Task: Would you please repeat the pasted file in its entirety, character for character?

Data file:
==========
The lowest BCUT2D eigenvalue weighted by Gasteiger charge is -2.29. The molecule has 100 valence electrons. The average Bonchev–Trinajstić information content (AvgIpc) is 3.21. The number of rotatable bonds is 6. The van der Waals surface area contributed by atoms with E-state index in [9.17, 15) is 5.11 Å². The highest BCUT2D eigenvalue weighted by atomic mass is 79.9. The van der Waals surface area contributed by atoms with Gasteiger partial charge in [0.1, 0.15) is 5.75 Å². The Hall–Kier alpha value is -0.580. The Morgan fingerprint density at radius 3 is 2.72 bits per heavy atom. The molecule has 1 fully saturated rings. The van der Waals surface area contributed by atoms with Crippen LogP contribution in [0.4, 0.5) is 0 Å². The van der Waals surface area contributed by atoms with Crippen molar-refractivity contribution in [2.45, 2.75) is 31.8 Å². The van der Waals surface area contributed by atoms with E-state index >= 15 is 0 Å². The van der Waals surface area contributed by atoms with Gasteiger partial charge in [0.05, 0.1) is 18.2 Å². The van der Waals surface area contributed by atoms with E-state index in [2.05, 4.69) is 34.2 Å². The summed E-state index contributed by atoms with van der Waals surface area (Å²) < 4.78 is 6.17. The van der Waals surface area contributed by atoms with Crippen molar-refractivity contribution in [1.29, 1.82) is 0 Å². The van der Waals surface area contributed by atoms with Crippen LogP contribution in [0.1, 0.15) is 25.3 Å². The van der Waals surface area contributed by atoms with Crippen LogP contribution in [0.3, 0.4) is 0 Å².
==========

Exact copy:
The lowest BCUT2D eigenvalue weighted by Gasteiger charge is -2.29. The molecule has 100 valence electrons. The average Bonchev–Trinajstić information content (AvgIpc) is 3.21. The number of rotatable bonds is 6. The van der Waals surface area contributed by atoms with E-state index in [9.17, 15) is 5.11 Å². The highest BCUT2D eigenvalue weighted by atomic mass is 79.9. The van der Waals surface area contributed by atoms with Gasteiger partial charge in [0.1, 0.15) is 5.75 Å². The Hall–Kier alpha value is -0.580. The Morgan fingerprint density at radius 3 is 2.72 bits per heavy atom. The molecule has 1 fully saturated rings. The van der Waals surface area contributed by atoms with Crippen LogP contribution in [0.4, 0.5) is 0 Å². The van der Waals surface area contributed by atoms with Crippen molar-refractivity contribution in [2.45, 2.75) is 31.8 Å². The van der Waals surface area contributed by atoms with E-state index >= 15 is 0 Å². The van der Waals surface area contributed by atoms with Gasteiger partial charge in [0.05, 0.1) is 18.2 Å². The van der Waals surface area contributed by atoms with E-state index in [2.05, 4.69) is 34.2 Å². The summed E-state index contributed by atoms with van der Waals surface area (Å²) < 4.78 is 6.17. The van der Waals surface area contributed by atoms with Crippen molar-refractivity contribution in [1.29, 1.82) is 0 Å². The van der Waals surface area contributed by atoms with Crippen LogP contribution in [0.1, 0.15) is 25.3 Å². The van der Waals surface area contributed by atoms with Crippen LogP contribution in [0.3, 0.4) is 0 Å².